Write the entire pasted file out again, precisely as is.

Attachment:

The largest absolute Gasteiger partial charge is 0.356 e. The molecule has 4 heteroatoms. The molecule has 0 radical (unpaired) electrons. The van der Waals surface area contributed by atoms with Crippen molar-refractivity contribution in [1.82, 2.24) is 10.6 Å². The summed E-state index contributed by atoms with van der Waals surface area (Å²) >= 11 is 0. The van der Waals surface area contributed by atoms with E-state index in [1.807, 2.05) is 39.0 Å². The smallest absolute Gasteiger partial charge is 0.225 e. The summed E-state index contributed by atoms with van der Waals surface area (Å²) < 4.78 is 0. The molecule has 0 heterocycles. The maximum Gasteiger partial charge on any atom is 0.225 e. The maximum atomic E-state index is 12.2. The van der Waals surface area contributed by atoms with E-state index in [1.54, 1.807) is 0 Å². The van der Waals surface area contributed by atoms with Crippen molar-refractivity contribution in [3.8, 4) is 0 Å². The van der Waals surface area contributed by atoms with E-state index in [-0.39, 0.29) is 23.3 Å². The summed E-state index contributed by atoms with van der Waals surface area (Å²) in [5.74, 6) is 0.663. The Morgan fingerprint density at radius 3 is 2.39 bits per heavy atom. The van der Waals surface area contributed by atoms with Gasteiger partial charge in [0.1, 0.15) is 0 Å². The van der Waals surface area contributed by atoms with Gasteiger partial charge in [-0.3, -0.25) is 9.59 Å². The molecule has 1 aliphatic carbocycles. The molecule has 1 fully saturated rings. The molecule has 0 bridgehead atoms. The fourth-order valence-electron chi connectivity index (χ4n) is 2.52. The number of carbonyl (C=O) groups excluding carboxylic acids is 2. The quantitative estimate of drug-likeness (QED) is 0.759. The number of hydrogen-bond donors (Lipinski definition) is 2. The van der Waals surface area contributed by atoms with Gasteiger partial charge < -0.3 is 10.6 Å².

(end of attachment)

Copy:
The largest absolute Gasteiger partial charge is 0.356 e. The molecule has 4 heteroatoms. The molecule has 0 radical (unpaired) electrons. The van der Waals surface area contributed by atoms with Crippen molar-refractivity contribution in [1.82, 2.24) is 10.6 Å². The summed E-state index contributed by atoms with van der Waals surface area (Å²) >= 11 is 0. The van der Waals surface area contributed by atoms with E-state index in [1.807, 2.05) is 39.0 Å². The smallest absolute Gasteiger partial charge is 0.225 e. The summed E-state index contributed by atoms with van der Waals surface area (Å²) < 4.78 is 0. The molecule has 0 heterocycles. The maximum Gasteiger partial charge on any atom is 0.225 e. The maximum atomic E-state index is 12.2. The van der Waals surface area contributed by atoms with E-state index in [1.54, 1.807) is 0 Å². The van der Waals surface area contributed by atoms with Crippen molar-refractivity contribution in [3.8, 4) is 0 Å². The van der Waals surface area contributed by atoms with E-state index in [-0.39, 0.29) is 23.3 Å². The summed E-state index contributed by atoms with van der Waals surface area (Å²) in [5.74, 6) is 0.663. The Morgan fingerprint density at radius 3 is 2.39 bits per heavy atom. The van der Waals surface area contributed by atoms with Gasteiger partial charge in [0.1, 0.15) is 0 Å². The van der Waals surface area contributed by atoms with Gasteiger partial charge in [-0.3, -0.25) is 9.59 Å². The molecule has 1 aliphatic carbocycles. The molecule has 1 fully saturated rings. The molecule has 0 bridgehead atoms. The fourth-order valence-electron chi connectivity index (χ4n) is 2.52. The number of carbonyl (C=O) groups excluding carboxylic acids is 2. The quantitative estimate of drug-likeness (QED) is 0.759. The number of hydrogen-bond donors (Lipinski definition) is 2. The van der Waals surface area contributed by atoms with Gasteiger partial charge < -0.3 is 10.6 Å².